Normandy schools focus on improving attendance
State education officials praised the Normandy school district Thursday night for the progress it has made over the past year.
Then the superintendent asked for ways the district could move even faster toward its goal of accreditation.
And, Superintendent Charles Pearson emphasized, accreditation is simply the next step in his long-term plan for Normandy.
“Accreditation is a short-term goal,” he told about 100 people who met at Lucas Crossing elementary school for a hearing called by the Department of Elementary and Secondary Education. To make sure he got his point across, he asked the audience to repeat it like a mantra:
“Accreditation is a short-term goal.”
Still, to reach even provisional accreditation, Normandy is going to have to improve its score on the annual state report card. It made solid progress in its first year under a state-appointed board, moving from just 7.1 percent of the possible points to 30.4 percent. But that remained the lowest score in Missouri, and the only one in unaccredited territory of below 50 percent.
That showing didn’t stop education Commissioner Margie Vandeven from praising the progress Normandy has made.
“I think we're thrilled to see the enthusiasm so far,” she said before the hearing began. “Walking into this room tonight, I've already made a comment that it feels like a different place culturally. We're excited to see that. Again, it's really early in the process, so we need to continue to focus.”
Reviewing where the district has been and where it has to go, Pearson admitted that the goals set for the coming years might be a stretch, but he said they are not out of reach.
“We could have set safer goals and have a greater chance of hitting them,” he said. “But safer goals would not have gotten us where we want to go.”
He focused on reading as one of the areas where Normandy has to concentrate, and he said it is one that can be championed in the home as well as in the classroom. He urged families to set aside special times and places for their children to sit down with books.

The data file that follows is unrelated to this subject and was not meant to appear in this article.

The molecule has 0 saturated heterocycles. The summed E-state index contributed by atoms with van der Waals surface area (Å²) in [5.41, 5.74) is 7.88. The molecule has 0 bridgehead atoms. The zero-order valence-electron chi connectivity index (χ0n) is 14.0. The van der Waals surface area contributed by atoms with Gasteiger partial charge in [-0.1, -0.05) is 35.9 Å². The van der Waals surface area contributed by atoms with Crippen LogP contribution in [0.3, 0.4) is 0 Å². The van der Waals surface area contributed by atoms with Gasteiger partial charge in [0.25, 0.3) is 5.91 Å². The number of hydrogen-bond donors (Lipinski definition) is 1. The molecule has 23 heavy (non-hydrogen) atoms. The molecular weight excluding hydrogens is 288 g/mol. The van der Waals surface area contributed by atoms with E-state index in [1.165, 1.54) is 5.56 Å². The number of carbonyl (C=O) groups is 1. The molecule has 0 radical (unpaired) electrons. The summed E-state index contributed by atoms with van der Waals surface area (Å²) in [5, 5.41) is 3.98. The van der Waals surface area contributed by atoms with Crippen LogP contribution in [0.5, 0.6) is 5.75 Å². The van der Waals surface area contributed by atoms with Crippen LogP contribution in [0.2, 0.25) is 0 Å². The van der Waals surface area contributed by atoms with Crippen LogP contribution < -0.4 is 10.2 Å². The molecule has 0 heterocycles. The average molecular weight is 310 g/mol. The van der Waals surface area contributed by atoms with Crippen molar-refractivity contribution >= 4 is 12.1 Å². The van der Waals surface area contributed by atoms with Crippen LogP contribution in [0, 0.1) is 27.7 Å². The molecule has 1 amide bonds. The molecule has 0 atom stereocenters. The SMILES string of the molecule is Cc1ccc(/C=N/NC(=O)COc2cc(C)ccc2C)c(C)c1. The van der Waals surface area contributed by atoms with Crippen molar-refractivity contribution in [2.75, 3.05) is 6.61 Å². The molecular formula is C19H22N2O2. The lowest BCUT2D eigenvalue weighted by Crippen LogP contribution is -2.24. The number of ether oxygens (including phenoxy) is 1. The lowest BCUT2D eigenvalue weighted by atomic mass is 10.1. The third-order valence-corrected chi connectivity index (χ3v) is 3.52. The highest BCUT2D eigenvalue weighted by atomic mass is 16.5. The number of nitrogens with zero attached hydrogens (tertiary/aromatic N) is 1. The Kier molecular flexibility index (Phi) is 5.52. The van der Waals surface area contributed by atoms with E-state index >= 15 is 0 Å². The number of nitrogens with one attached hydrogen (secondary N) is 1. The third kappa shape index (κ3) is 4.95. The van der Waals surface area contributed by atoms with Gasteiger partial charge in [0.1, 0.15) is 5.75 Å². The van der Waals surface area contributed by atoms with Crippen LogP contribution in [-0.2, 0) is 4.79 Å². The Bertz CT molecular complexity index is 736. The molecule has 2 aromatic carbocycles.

“Be sure the children are reading every single day,” he said. “Every single day. On weekends. Thanksgiving. Christmas Eve. Our children need to be reading every single day. Only you can do that, because we’re not in the home with you.”
Chris Neale, an assistant commissioner with DESE, echoed Pearson’s emphasis on making sure students are striving for goals that may seem out of reach.
“Encourage them when it’s hard,” he told parents. “Hard work is what they need. It’s not what they like, but it’s what they need. Encourage them to work hard in school, because this district is heading in the right direction.”
You can’t learn if you’re not there
When small group discussions began considering ways to help the district move forward even faster, the most frequent area of concentration was attendance. It’s worth 10 of the 140 points a district can earn on its annual report card, by having 90 percent of students attend school 90 percent of the time. Normandy got no points in that category in its most recent report.
Now, the goal is to “strive for 95” – the percentage the district wants to hit for attendance.
When the groups reported back to the meeting, the phrase "kids can’t learn if they’re not in school" was heard often. And the groups had a variety of suggestions to improve the situation, from incentives for students to penalties for parents.
Tina Mosley, whose son graduated from Normandy two years ago, said putting pressure on parents, and giving them help when they need it, is the key.
“You have students who say ‘I don’t want to go to school today,’ and you have parents who say OK, because they don’t want to get up anyway,” she said.
“Parents need to get involved. Parents need to be held accountable. Parents need to buddy up with a neighbor and say, 'Hey, I’ve got to be at work at this time, can you make sure that he gets out the door on time to catch the bus or walk to school?' Parents need to come up with solutions.”
Cathy Weaver, who teaches reading at Lucas Crossing, said the school used to have an atten-dance, where students with a good record for showing up were rewarded with an event. But an increased emphasis on academics forced that effort into the background, she said.
Nancy Hartman, who served on the elected Normandy board before it was dissolved last year, said volunteers need to get out to homes to press the attendance issue.
“We knocked on doors last summer in the neighborhoods,” she said, “to find parents who were willing to become parent leaders. They know who the kids are and how they get to school. We could have those parent leaders reach out to families in the neighborhood to find out what they need to do to get those kids to school.”
And Mosley emphasized that gaining the attendance points on the way to accreditation is only a secondary reason for making sure kids make it to class.
“Attendance is the number one priority that needs to be addressed,” she said, “and not just because of the point system, but because all children need to learn, and all children need to be present in order to learn.”